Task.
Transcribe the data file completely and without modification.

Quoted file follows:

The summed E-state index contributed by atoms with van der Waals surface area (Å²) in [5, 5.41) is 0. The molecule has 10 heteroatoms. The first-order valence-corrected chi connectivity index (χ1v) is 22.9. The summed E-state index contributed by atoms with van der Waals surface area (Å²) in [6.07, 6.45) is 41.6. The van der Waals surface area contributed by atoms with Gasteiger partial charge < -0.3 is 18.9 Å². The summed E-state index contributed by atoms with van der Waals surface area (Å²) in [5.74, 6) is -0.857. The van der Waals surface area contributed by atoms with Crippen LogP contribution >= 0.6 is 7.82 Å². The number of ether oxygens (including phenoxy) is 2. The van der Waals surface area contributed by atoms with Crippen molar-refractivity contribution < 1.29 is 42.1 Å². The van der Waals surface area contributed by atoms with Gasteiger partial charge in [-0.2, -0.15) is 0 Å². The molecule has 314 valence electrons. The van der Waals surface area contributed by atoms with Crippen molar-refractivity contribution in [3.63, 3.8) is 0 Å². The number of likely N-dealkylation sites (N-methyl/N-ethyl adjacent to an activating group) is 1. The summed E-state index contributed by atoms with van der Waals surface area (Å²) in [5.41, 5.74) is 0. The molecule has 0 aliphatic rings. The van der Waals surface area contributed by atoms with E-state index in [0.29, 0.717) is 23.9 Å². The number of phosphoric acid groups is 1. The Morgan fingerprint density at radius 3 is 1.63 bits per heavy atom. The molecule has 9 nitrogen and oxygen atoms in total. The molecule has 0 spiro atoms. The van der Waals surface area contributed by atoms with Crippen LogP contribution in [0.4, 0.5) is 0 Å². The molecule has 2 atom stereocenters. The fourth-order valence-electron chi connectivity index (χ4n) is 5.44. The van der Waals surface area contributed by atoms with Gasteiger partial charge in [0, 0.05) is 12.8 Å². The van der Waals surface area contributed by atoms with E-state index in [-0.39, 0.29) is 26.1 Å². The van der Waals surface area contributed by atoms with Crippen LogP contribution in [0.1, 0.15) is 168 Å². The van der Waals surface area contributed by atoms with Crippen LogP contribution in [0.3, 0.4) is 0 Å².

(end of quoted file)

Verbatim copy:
The summed E-state index contributed by atoms with van der Waals surface area (Å²) in [5, 5.41) is 0. The molecule has 10 heteroatoms. The first-order valence-corrected chi connectivity index (χ1v) is 22.9. The summed E-state index contributed by atoms with van der Waals surface area (Å²) in [6.07, 6.45) is 41.6. The van der Waals surface area contributed by atoms with Gasteiger partial charge < -0.3 is 18.9 Å². The summed E-state index contributed by atoms with van der Waals surface area (Å²) in [5.74, 6) is -0.857. The van der Waals surface area contributed by atoms with Crippen LogP contribution >= 0.6 is 7.82 Å². The number of ether oxygens (including phenoxy) is 2. The van der Waals surface area contributed by atoms with Crippen molar-refractivity contribution < 1.29 is 42.1 Å². The van der Waals surface area contributed by atoms with Gasteiger partial charge in [-0.2, -0.15) is 0 Å². The molecule has 314 valence electrons. The van der Waals surface area contributed by atoms with Crippen molar-refractivity contribution in [3.63, 3.8) is 0 Å². The number of likely N-dealkylation sites (N-methyl/N-ethyl adjacent to an activating group) is 1. The summed E-state index contributed by atoms with van der Waals surface area (Å²) in [5.41, 5.74) is 0. The molecule has 0 aliphatic rings. The van der Waals surface area contributed by atoms with E-state index in [0.29, 0.717) is 23.9 Å². The number of phosphoric acid groups is 1. The Morgan fingerprint density at radius 3 is 1.63 bits per heavy atom. The molecule has 9 nitrogen and oxygen atoms in total. The molecule has 0 spiro atoms. The van der Waals surface area contributed by atoms with Crippen LogP contribution in [0.4, 0.5) is 0 Å². The molecule has 2 atom stereocenters. The fourth-order valence-electron chi connectivity index (χ4n) is 5.44. The van der Waals surface area contributed by atoms with Gasteiger partial charge in [0, 0.05) is 12.8 Å². The van der Waals surface area contributed by atoms with E-state index in [-0.39, 0.29) is 26.1 Å². The van der Waals surface area contributed by atoms with Crippen LogP contribution in [0.1, 0.15) is 168 Å². The van der Waals surface area contributed by atoms with Crippen LogP contribution in [0.3, 0.4) is 0 Å².